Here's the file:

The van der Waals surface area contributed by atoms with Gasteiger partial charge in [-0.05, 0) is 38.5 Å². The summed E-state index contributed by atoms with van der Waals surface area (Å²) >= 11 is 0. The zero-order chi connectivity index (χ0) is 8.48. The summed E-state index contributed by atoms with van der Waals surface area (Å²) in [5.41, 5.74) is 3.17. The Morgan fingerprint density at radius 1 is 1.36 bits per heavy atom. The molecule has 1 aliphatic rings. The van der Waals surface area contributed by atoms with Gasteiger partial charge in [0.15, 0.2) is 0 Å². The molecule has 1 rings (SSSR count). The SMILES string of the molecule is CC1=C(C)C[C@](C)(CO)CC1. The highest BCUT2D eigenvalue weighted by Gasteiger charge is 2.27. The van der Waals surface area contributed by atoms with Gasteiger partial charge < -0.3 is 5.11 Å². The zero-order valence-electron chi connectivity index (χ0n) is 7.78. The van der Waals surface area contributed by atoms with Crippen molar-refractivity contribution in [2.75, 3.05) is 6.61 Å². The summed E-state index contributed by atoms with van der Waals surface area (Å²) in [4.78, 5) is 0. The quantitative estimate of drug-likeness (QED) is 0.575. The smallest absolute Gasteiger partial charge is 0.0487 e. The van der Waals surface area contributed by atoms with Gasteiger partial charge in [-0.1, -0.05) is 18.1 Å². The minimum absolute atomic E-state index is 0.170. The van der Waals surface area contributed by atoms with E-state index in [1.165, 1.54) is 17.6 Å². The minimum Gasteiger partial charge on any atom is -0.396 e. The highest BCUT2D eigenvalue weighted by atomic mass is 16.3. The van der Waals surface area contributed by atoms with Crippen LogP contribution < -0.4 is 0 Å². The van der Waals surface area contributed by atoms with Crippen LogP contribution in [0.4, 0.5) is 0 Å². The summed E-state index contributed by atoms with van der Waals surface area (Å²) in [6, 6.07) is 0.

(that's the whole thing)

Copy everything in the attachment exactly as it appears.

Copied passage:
The van der Waals surface area contributed by atoms with Gasteiger partial charge in [-0.05, 0) is 38.5 Å². The summed E-state index contributed by atoms with van der Waals surface area (Å²) >= 11 is 0. The zero-order chi connectivity index (χ0) is 8.48. The summed E-state index contributed by atoms with van der Waals surface area (Å²) in [5.41, 5.74) is 3.17. The Morgan fingerprint density at radius 1 is 1.36 bits per heavy atom. The molecule has 1 aliphatic rings. The van der Waals surface area contributed by atoms with Gasteiger partial charge in [0.15, 0.2) is 0 Å². The molecule has 1 rings (SSSR count). The SMILES string of the molecule is CC1=C(C)C[C@](C)(CO)CC1. The highest BCUT2D eigenvalue weighted by Gasteiger charge is 2.27. The van der Waals surface area contributed by atoms with Gasteiger partial charge < -0.3 is 5.11 Å². The zero-order valence-electron chi connectivity index (χ0n) is 7.78. The van der Waals surface area contributed by atoms with Crippen molar-refractivity contribution in [2.75, 3.05) is 6.61 Å². The summed E-state index contributed by atoms with van der Waals surface area (Å²) in [4.78, 5) is 0. The quantitative estimate of drug-likeness (QED) is 0.575. The smallest absolute Gasteiger partial charge is 0.0487 e. The van der Waals surface area contributed by atoms with Gasteiger partial charge in [-0.1, -0.05) is 18.1 Å². The minimum absolute atomic E-state index is 0.170. The van der Waals surface area contributed by atoms with E-state index in [1.165, 1.54) is 17.6 Å². The minimum Gasteiger partial charge on any atom is -0.396 e. The highest BCUT2D eigenvalue weighted by atomic mass is 16.3. The van der Waals surface area contributed by atoms with Crippen LogP contribution < -0.4 is 0 Å². The van der Waals surface area contributed by atoms with Crippen LogP contribution in [0.4, 0.5) is 0 Å². The summed E-state index contributed by atoms with van der Waals surface area (Å²) in [6, 6.07) is 0.